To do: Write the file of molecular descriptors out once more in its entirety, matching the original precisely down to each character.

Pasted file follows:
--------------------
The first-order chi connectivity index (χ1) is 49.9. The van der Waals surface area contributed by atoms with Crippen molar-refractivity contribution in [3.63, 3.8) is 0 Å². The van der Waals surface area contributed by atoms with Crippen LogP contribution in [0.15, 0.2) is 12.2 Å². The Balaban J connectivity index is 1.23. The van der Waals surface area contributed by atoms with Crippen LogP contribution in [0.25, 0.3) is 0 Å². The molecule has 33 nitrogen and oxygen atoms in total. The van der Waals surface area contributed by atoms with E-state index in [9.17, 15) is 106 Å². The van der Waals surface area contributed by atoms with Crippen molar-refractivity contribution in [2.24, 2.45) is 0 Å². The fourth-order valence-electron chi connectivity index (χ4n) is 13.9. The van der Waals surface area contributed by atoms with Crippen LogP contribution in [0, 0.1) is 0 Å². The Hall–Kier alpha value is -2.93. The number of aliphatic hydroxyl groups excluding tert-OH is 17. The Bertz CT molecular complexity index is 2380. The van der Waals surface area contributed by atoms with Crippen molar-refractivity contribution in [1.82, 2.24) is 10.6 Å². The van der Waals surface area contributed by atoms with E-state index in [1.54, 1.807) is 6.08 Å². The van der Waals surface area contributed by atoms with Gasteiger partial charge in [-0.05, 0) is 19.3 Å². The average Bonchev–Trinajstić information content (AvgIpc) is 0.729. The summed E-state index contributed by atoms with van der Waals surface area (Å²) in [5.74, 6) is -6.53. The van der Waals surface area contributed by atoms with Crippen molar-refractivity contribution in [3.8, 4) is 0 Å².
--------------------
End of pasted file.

The first-order chi connectivity index (χ1) is 49.9. The van der Waals surface area contributed by atoms with Crippen molar-refractivity contribution in [3.63, 3.8) is 0 Å². The van der Waals surface area contributed by atoms with Crippen LogP contribution in [0.15, 0.2) is 12.2 Å². The Balaban J connectivity index is 1.23. The van der Waals surface area contributed by atoms with Crippen LogP contribution in [0.25, 0.3) is 0 Å². The molecule has 33 nitrogen and oxygen atoms in total. The van der Waals surface area contributed by atoms with E-state index in [9.17, 15) is 106 Å². The van der Waals surface area contributed by atoms with Crippen molar-refractivity contribution in [2.24, 2.45) is 0 Å². The fourth-order valence-electron chi connectivity index (χ4n) is 13.9. The van der Waals surface area contributed by atoms with Crippen LogP contribution in [0, 0.1) is 0 Å². The Hall–Kier alpha value is -2.93. The number of aliphatic hydroxyl groups excluding tert-OH is 17. The Bertz CT molecular complexity index is 2380. The van der Waals surface area contributed by atoms with Crippen molar-refractivity contribution in [1.82, 2.24) is 10.6 Å². The van der Waals surface area contributed by atoms with E-state index in [1.54, 1.807) is 6.08 Å². The van der Waals surface area contributed by atoms with Gasteiger partial charge in [-0.05, 0) is 19.3 Å². The average Bonchev–Trinajstić information content (AvgIpc) is 0.729. The summed E-state index contributed by atoms with van der Waals surface area (Å²) in [5.74, 6) is -6.53. The van der Waals surface area contributed by atoms with Crippen molar-refractivity contribution in [3.8, 4) is 0 Å².